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Rewriting World History in the Classroom: Pedagogical Dispatches from India
, G. Kelly
Published in Brill Academic Publishers
Volume: 7
Issue: 1-2
Pages: 193 - 214
In this paper we examine some of the problems of world historical frames especially as they are made manifest in the classroom, and we show how we designed a course to resist and avoid reproducing Eurocentrism and other biases. We reject frameworks that insist on focusing solely on connectivities, entanglements, braidedness, and "Big History." Drawing pedagogical and intellectual inspiration from the writings of Paulo Freire, Ivan Illich, John Holt, and Rudolf Steiner, we make a case for widening the scope of world history by insisting that it take on board the ruptures, dissonances, and messiness of a human past that defies easy cataloguing and facile connectivities. We centered the course around developing students' understanding of how history is constructed and written, including how we can construct, write, and teach many possible narratives of world history. We argue that a course taught in such a way can be a vehicle for deepening human understanding, for decolonizing thought, and for helping students understand and articulate their position in the world. © Copyright 2019 by Koninklijke Brill NV, Leiden, The Netherlands.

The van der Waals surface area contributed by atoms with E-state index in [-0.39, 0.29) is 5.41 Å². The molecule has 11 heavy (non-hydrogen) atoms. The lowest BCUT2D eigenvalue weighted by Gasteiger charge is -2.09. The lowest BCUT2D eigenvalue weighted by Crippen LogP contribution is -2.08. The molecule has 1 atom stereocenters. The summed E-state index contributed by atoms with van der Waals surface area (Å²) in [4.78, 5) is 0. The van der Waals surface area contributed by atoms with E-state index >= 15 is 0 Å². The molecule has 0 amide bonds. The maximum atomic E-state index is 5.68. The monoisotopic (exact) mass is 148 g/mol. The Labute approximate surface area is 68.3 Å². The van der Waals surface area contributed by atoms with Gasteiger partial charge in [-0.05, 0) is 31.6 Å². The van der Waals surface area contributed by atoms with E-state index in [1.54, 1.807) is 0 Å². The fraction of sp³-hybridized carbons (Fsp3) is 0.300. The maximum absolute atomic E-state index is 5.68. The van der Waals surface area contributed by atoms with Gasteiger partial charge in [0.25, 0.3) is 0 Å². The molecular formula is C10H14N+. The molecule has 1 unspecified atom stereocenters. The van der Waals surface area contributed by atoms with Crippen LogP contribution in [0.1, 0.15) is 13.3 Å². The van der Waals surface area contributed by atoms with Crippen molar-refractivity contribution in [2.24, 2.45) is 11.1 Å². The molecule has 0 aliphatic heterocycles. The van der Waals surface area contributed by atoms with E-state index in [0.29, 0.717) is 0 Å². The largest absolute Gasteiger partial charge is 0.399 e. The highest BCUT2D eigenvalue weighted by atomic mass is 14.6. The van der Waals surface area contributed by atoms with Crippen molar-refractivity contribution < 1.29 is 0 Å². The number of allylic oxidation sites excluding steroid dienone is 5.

About the journal
JournalData powered by TypesetAsian Review of World Histories
PublisherData powered by TypesetBrill Academic Publishers